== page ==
After studies in piano and composition at the RCM London and in Los Angeles, for fifteen years Rolf focused solely on working as a pianist: he has collaborated with Messiaen, Berio, Ligeti, Kurtag, Tan Dun, John Adams, Thomas Ades, Helmut Lachenmann, Unsuk Chin, Liza Lim, Karen Tanaka, Judith Weir, Elliott Carter, Rebecca Saunders, George Benjamin, James MacMillan…. and he has premiered hundreds of new pieces.
He began to compose again in the year 2000, inspired by momentous life-changes and several visits to India, which has been a big part of his life since. Large-scale compositions include a piano concerto, Maya-Sesha (nominated for a British Composer’s Award) and a concerto for accordion, The Tiniest House of Time, premiered at London’s Barbican Centre with the BBC Symphony Orchestra. Much of his music is indeed inspired by India – its languages, philosophy, landscapes and culture – while often also drawing on the technical adventurousness of performers, including himself. Largest-scale amongst these is the hour-long On What Weft Are Woven The Waters, for //hcmf 2017.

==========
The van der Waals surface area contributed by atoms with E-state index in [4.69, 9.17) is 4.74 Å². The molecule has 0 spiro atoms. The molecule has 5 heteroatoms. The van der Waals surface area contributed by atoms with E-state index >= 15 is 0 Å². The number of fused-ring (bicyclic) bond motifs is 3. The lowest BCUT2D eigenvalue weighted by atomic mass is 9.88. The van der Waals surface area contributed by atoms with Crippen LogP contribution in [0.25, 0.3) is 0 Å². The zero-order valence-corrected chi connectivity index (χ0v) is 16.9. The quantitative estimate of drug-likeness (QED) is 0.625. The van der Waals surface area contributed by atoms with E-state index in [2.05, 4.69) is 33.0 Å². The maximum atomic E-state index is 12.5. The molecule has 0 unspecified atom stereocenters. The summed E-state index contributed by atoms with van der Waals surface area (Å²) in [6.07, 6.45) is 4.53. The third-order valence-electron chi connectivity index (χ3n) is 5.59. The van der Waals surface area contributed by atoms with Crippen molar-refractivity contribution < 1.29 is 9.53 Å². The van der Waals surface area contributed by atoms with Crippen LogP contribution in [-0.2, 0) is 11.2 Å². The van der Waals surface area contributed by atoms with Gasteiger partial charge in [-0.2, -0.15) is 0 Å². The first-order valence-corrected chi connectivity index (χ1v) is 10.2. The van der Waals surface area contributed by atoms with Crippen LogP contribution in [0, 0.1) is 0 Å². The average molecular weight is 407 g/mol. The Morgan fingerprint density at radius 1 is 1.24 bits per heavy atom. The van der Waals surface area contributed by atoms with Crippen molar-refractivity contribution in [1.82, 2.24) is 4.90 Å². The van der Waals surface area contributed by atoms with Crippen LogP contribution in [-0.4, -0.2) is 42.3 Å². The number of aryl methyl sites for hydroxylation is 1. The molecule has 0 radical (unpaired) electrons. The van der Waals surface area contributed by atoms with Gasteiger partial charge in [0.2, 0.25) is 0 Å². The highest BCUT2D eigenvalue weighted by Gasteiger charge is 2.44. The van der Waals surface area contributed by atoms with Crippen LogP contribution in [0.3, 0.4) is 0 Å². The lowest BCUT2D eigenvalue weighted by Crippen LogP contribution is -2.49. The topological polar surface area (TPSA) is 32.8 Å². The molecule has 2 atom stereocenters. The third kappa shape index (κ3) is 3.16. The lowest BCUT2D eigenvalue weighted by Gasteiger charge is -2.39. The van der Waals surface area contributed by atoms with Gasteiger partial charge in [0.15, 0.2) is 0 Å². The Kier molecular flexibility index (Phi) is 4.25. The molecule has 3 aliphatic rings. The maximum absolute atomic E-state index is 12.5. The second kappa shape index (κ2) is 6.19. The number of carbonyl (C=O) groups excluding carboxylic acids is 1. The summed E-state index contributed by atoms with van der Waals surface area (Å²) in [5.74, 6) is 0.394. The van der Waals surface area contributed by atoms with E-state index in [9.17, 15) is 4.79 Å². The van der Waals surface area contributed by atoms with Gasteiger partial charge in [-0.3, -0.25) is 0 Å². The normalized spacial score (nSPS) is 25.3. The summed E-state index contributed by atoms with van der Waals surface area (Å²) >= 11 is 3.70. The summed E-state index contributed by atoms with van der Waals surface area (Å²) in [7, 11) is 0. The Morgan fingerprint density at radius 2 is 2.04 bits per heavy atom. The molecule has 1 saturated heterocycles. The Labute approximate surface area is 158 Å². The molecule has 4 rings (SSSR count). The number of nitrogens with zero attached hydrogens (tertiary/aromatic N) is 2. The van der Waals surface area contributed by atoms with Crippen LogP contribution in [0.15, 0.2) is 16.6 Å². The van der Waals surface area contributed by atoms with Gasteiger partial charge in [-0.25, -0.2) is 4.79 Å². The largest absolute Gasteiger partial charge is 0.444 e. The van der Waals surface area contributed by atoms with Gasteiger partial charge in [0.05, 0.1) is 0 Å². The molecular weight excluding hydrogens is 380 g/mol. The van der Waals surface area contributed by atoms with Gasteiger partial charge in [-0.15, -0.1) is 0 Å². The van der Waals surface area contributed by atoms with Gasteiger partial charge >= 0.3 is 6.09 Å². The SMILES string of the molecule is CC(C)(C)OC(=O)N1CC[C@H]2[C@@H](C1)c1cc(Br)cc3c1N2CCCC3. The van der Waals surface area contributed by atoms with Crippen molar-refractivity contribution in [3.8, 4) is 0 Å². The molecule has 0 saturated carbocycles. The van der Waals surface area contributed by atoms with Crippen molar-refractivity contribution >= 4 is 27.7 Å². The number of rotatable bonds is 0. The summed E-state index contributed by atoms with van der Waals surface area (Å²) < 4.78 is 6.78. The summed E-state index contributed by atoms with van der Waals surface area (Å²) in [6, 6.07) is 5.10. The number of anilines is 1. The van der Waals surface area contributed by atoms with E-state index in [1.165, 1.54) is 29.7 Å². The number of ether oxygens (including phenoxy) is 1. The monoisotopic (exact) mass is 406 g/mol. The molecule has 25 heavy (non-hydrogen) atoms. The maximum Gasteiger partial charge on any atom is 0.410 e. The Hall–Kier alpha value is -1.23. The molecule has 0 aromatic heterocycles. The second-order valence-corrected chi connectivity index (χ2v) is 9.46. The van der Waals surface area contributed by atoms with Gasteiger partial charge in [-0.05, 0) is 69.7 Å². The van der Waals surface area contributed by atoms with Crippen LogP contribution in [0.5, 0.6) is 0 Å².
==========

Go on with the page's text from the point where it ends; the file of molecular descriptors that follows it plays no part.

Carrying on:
His works have been played widely in Europe, the US and Asia, with conductors such as Martyn Brabbins, James MacMillan, Jessica Cottis and Jakub Hrusa.
His first “opera”, Lost in Thought, a ‘Mindfulness opera’ lasting four hours – a serious attempt to fuse elements of sung theatre and a Vipassana retreat – was commissioned by Mahogany Opera Group and premiered at The Barbican in London. Current composition plans include an operatic project about the poet Sufi Rumi, working with Rolf’s long-time collaborator Frederick Wake-Walker and the Anglo-US poet Dante Micheaux.
His large-scale piece The Secret Names, setting Roberto Calasso’s breathtaking writing on the Vedas, is to be premiered by the BBC Singers and the cellist Robin Michael in April 2023, and a new work for Elaine Mitchener and the ensemble Apartment House at the Wigmore Hall in April 2024.